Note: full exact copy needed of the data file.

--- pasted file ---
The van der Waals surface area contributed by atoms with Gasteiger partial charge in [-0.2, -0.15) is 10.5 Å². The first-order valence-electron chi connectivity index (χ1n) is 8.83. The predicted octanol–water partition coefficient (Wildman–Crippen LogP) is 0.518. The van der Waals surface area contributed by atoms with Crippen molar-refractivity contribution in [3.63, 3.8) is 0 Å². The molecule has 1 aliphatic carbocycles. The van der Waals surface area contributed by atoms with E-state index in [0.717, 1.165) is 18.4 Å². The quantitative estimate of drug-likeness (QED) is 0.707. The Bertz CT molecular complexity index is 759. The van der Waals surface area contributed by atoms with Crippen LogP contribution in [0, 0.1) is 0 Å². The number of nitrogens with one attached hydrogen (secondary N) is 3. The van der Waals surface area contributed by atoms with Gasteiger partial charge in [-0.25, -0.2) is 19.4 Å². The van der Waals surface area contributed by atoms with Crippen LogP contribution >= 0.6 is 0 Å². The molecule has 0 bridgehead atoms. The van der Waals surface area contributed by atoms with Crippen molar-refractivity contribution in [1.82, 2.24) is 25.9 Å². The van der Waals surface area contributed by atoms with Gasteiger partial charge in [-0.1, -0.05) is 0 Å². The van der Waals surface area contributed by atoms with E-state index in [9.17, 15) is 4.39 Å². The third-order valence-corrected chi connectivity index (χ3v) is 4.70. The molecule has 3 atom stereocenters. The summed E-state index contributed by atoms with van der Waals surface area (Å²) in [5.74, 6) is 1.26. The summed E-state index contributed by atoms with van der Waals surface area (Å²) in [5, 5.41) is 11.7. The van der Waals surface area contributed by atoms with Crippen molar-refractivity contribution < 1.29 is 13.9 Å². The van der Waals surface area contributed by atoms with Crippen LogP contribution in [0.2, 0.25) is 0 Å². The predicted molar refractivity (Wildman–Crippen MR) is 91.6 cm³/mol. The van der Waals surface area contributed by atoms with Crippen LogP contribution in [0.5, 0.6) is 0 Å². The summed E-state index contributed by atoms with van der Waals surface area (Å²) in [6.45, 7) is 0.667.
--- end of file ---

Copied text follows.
The van der Waals surface area contributed by atoms with Gasteiger partial charge in [-0.2, -0.15) is 10.5 Å². The first-order valence-electron chi connectivity index (χ1n) is 8.83. The predicted octanol–water partition coefficient (Wildman–Crippen LogP) is 0.518. The van der Waals surface area contributed by atoms with Crippen molar-refractivity contribution in [3.63, 3.8) is 0 Å². The molecule has 1 aliphatic carbocycles. The van der Waals surface area contributed by atoms with E-state index in [0.717, 1.165) is 18.4 Å². The quantitative estimate of drug-likeness (QED) is 0.707. The Bertz CT molecular complexity index is 759. The van der Waals surface area contributed by atoms with Crippen LogP contribution in [0, 0.1) is 0 Å². The number of nitrogens with one attached hydrogen (secondary N) is 3. The van der Waals surface area contributed by atoms with Gasteiger partial charge in [-0.25, -0.2) is 19.4 Å². The van der Waals surface area contributed by atoms with Crippen LogP contribution >= 0.6 is 0 Å². The molecule has 0 bridgehead atoms. The van der Waals surface area contributed by atoms with Crippen molar-refractivity contribution in [1.82, 2.24) is 25.9 Å². The van der Waals surface area contributed by atoms with Gasteiger partial charge in [-0.1, -0.05) is 0 Å². The van der Waals surface area contributed by atoms with E-state index in [9.17, 15) is 4.39 Å². The third-order valence-corrected chi connectivity index (χ3v) is 4.70. The molecule has 3 atom stereocenters. The summed E-state index contributed by atoms with van der Waals surface area (Å²) in [5.74, 6) is 1.26. The summed E-state index contributed by atoms with van der Waals surface area (Å²) in [5, 5.41) is 11.7. The van der Waals surface area contributed by atoms with Crippen molar-refractivity contribution < 1.29 is 13.9 Å². The van der Waals surface area contributed by atoms with Crippen LogP contribution in [0.2, 0.25) is 0 Å². The predicted molar refractivity (Wildman–Crippen MR) is 91.6 cm³/mol. The van der Waals surface area contributed by atoms with Crippen LogP contribution in [0.5, 0.6) is 0 Å². The summed E-state index contributed by atoms with van der Waals surface area (Å²) in [6.45, 7) is 0.667.